Content Delivery Networks Adding Checks for Magecart Attacks

Modern web applications make significant use of third-party code to drive innovation, but the software supply chain has also turned into a major source of threat. CDNs aim to change that.



In 2019, thousands of websites suffered information-stealing attacks caused by the compromise of the third-party scripts used to create their sites. Forbes magazine, consumer products maker OXO, sports outfitter Puma Australia, and learning channel Sesame Street were all targets of these so-called Magecart attacks.

While a variety of cybersecurity firms have proposed defenses to protect sites from malicious third-party content, companies that serve up website content — known as content delivery networks (CDNs) — are a natural control point from which these attacks can be caught.

Indeed, CDNs have started to roll out features to combat attacks that abuse the software supply chain to compromise website visitors through the third-party scripts used by sites to generate content. In March, for example, Cloudflare rolled out an integration with client-side security service Tala that allows the company to scan web pages for malicious content to catch third-party code that may be malicious. Such efforts are necessary because third-party supply chain attacks are difficult to catch, the firm said.

Internet infrastructure firm Akamai, too, has integrated security checks against rogue third-party components in an attempt to blunt such attacks in the future.

Dubbed the Page Integrity Manager, the new feature, announced today, has been integrated in Akamai's CDN infrastructure and will protect in real time against JavaScript code that attempts to skim information, hijack websites, or redirect a visitor, says Patrick Sullivan, chief technology offer for security and strategy at Akamai.

"We monitor the behavior of all the scripts on the site, whether they are first-party or third-party," he says. "You can think about it as monitoring the JavaScript from 'cradle to grave.'"

Third-Party Blind Spot
As people rely more on online shopping to meet their needs, attacks on websites through their third-party code providers — which cybersecurity firms have lumped together under the Magecart monicker — are posing more of a threat. In 2019, more than 4,800 attempts to hijack information from forms using third-party code happened each month, according to security firm RapidSpike

The scope of third-party component use is enormous. 

"Today, up to 70% of the code executing and rendering on your customer's browser comes from these [third-party sources]," Cloudflare stated on its blog. "All of these software integrations provide avenues for potential vulnerabilities."

Modern websites are a collection of code and components, the majority of which are from third-party suppliers such as content management systems and open source projects. Often those third parties also include other components — such as open source libraries — resulting in fourth-party code running on websites as well.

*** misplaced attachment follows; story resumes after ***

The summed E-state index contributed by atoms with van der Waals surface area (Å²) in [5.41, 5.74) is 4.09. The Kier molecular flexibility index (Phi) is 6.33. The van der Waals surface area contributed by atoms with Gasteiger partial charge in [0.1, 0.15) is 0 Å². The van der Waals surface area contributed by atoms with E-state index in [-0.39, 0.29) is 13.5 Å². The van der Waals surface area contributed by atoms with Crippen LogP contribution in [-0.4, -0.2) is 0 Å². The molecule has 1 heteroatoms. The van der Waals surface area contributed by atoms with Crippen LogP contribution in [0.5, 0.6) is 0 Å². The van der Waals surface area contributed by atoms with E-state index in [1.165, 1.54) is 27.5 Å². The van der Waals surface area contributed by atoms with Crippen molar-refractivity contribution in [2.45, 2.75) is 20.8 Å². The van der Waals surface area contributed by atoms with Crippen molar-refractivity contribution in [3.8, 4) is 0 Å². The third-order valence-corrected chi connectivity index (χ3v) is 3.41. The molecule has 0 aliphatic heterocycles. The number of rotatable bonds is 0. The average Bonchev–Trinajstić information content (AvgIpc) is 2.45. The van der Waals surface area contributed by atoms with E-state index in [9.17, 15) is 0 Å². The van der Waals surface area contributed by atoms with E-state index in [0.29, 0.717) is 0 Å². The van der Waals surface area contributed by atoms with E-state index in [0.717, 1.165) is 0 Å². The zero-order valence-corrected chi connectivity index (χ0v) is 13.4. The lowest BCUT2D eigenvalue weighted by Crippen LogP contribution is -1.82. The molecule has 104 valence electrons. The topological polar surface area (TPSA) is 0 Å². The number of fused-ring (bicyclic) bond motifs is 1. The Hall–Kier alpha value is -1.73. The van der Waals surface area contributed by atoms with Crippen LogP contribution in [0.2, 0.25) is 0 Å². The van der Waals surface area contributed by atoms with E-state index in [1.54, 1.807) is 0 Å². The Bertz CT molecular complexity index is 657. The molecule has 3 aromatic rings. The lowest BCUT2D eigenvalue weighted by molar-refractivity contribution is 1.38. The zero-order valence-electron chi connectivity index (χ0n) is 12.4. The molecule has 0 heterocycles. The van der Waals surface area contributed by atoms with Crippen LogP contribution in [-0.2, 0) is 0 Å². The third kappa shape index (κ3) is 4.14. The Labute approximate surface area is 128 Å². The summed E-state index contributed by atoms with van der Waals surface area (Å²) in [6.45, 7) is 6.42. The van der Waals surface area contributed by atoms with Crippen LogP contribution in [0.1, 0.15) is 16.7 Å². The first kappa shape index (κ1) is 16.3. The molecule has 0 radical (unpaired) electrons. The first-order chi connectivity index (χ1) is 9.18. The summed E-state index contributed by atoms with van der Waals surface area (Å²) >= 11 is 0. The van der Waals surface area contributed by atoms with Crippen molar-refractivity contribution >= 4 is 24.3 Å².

For an average site, the total size of third-party JavaScript code is three times the size of first-party code created by the site owners, according to the HTTP Archive. In 2020, the average website ran 35 different third-party components and 31 fourth-party components, up from 18 and 10 components, respectively, in 2016, according to site-protection service Reflectiz. 

"Surprisingly and despite their growing role, third-parties on websites still remain a blind spot from cyber-security perspective," the company stated on its blog

Because they often store and serve third-party code, CDNs, such as Akamai, are both a common target of Magecart groups and a common point that can be used to protect customers. A year ago, for example, cybercriminals injected web skimmers into websites using third-party code hosted on Amazon's CloudFront CDN, affecting — among other sites — the official NBA website.

Because they can compromise a third-party service into which the ultimate target has little visibility, Magecart attacks can be very effective, Akamai's Sullivan says.

"And all kinds of fraudsters out there, they are causing suffering because some third-party provider is compromised, and now that is an entrance into the confidential information of that web session," he says, pointing to the compromise of a chatbox provider as an example. "[Fraudsters] can leverage that JavaScript that is running to basically monitor all the credit-card details that get entered, credentials, all that sensitive data, and then exfiltrate that off to an attacker controlled site." 

Akamai's Page Integrity Manager aims to find vulnerable resources in a website's code and block malicious activity by behavioral analysis. When a JavaScript determined to be benign initiates and performs a series of actions, the service will let it run. Conversely, if a JavaScript initiates and tries to read from a sensitive field or open up a netwok connection to a domain that is classified as suspicious, then the service will block the code.

"We think this is a natural extension of our service," Sullivan says. "If we are accelerating a website, it makes sense in a suite of tools to also look for suspicious behavior."

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Veteran technology journalist of more than 20 years. Former research engineer. Written for more than two dozen publications, including CNET News.com, Dark Reading, MIT's Technology Review, Popular Science, and Wired News. Five awards for journalism, including Best Deadline ... View Full Bio
 

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